by Emma Slater, The Bureau of Investigative Journalism
This story was originally published by The Bureau of Investigative Journalism.
New GMC guidance, which will come into force in March, aims to provide a more open culture, where medical professionals feel that they can air their concerns.
Sir Peter Rubin, chair of the GMC, told the Guardian: ‘Doctors have always had a duty to raise concerns, but what has changed is that we are saying this is so important now.’
The news comes following an investigation by the Bureau and Channel 4 News in August 2010, which revealed that NHS doctors were being gagged after they had blown the whistle.
Through Freedom of Information requests, the Bureau and Channel 4 discovered that over the past decade 170 doctors signed a settlement, or compromise agreement, with their trust. Of 64 heavily redacted contracts reviewed by the Bureau, 55 – nearly 90% – contained gagging clauses.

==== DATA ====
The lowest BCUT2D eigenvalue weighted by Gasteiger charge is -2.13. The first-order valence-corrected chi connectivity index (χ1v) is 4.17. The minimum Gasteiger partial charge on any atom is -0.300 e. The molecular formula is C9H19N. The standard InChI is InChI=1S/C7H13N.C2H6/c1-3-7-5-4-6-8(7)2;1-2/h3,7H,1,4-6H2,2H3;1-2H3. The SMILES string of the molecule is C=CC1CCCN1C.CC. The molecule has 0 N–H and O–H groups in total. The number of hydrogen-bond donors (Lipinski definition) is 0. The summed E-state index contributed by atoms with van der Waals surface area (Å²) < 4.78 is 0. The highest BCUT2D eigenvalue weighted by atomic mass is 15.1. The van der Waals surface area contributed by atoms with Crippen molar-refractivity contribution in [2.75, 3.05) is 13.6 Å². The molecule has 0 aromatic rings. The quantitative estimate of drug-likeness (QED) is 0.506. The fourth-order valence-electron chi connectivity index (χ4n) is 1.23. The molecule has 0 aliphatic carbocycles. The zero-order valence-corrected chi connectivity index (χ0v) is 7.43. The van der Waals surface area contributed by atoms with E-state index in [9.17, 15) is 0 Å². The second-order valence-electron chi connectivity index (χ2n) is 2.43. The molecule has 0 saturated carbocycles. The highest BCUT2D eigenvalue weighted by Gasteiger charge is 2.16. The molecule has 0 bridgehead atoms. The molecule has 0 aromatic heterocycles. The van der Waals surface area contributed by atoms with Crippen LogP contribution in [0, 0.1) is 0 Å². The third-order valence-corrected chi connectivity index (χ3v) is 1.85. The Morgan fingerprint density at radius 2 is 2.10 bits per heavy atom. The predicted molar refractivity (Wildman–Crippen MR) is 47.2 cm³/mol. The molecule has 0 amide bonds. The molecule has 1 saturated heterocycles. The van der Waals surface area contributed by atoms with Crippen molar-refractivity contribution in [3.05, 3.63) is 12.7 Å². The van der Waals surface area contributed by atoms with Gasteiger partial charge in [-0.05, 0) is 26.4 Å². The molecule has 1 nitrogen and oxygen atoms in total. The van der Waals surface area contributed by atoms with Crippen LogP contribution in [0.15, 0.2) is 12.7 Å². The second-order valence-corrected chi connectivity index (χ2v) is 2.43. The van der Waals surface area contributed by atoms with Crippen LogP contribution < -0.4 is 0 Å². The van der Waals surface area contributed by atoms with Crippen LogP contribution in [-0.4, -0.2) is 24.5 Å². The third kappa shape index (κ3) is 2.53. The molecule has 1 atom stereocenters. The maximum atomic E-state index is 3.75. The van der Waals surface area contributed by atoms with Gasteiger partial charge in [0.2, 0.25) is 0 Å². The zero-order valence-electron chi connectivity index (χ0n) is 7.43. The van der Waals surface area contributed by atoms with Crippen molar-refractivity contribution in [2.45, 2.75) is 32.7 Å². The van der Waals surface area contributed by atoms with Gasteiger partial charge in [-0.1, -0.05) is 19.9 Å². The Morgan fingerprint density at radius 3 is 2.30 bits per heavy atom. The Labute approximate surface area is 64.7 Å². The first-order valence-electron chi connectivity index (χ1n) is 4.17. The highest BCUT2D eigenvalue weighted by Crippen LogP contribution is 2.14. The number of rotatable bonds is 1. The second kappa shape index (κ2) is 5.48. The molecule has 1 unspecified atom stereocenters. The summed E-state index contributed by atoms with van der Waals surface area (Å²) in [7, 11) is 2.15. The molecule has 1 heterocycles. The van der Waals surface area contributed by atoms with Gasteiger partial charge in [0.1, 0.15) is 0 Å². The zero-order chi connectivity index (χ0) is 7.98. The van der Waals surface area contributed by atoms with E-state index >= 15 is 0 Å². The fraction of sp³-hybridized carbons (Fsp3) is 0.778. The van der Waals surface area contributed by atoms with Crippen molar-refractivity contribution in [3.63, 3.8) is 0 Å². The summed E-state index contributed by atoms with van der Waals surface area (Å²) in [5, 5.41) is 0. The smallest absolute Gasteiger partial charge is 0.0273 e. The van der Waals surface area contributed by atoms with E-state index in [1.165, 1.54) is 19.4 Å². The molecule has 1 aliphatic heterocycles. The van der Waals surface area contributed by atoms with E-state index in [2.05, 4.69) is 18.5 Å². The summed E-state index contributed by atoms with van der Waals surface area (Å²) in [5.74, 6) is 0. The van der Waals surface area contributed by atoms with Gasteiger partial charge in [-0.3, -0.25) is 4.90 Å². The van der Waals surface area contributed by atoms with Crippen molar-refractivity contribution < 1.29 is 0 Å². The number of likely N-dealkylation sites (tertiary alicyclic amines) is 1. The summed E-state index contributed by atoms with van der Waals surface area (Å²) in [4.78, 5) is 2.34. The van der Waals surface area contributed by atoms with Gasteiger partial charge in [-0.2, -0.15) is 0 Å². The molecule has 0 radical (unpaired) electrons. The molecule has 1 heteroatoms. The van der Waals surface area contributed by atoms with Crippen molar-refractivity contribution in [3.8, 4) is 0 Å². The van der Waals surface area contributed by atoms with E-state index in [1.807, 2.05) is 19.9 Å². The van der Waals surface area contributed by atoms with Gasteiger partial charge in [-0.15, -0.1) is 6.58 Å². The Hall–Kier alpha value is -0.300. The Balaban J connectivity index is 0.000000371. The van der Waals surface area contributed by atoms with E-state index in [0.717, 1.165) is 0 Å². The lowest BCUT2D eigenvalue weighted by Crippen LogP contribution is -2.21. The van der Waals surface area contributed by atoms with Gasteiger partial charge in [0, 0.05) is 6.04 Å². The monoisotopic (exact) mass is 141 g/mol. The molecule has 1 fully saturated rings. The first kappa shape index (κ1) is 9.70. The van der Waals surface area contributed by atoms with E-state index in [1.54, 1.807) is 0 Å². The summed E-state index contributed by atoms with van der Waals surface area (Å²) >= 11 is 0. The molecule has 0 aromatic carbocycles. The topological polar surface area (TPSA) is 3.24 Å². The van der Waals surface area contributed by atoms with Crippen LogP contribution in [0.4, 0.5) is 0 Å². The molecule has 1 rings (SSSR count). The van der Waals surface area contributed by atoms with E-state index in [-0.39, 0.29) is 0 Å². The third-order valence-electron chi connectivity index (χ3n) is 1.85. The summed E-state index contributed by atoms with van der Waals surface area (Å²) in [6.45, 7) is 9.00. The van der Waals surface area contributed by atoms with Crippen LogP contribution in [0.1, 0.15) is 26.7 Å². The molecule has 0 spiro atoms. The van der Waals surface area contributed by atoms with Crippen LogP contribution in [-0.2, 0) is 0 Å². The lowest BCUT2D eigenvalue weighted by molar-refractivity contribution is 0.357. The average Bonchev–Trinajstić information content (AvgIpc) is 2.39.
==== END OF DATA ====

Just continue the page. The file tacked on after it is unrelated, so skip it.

For instance, in the Peter Connelly – Baby P – case, a locum at St Ann’s Hospital in north London failed to spot injuries that led to his death. Prior to that, a paediatrician working there had raised concerns about the hospital. She was reportedly later offered £120,000 to leave and stay silent, which she refused. The hospital denied that the payoff was an attempt to gag her.
The Bureau and Channel 4 also unearthed cases where, rather than dealing with problems raised, whistleblowers had been victimised and their reputations tarnished, as NHS managers apparently attempted to divert attention from the issue.
The need for GMC guidance was intensified earlier this week, when the NHS watchdog with responsibility for protecting whistleblowers was itself revealed to have asked at least six employees to sign confidentiality agreements that would prevent them from criticising the organisation publicly.
The Care Quality Commission (CQC) admitted to giving all six ‘special severance payments’. Yesterday, the Public Accounts Committee suggested that the CQC was ‘not fit for purpose’.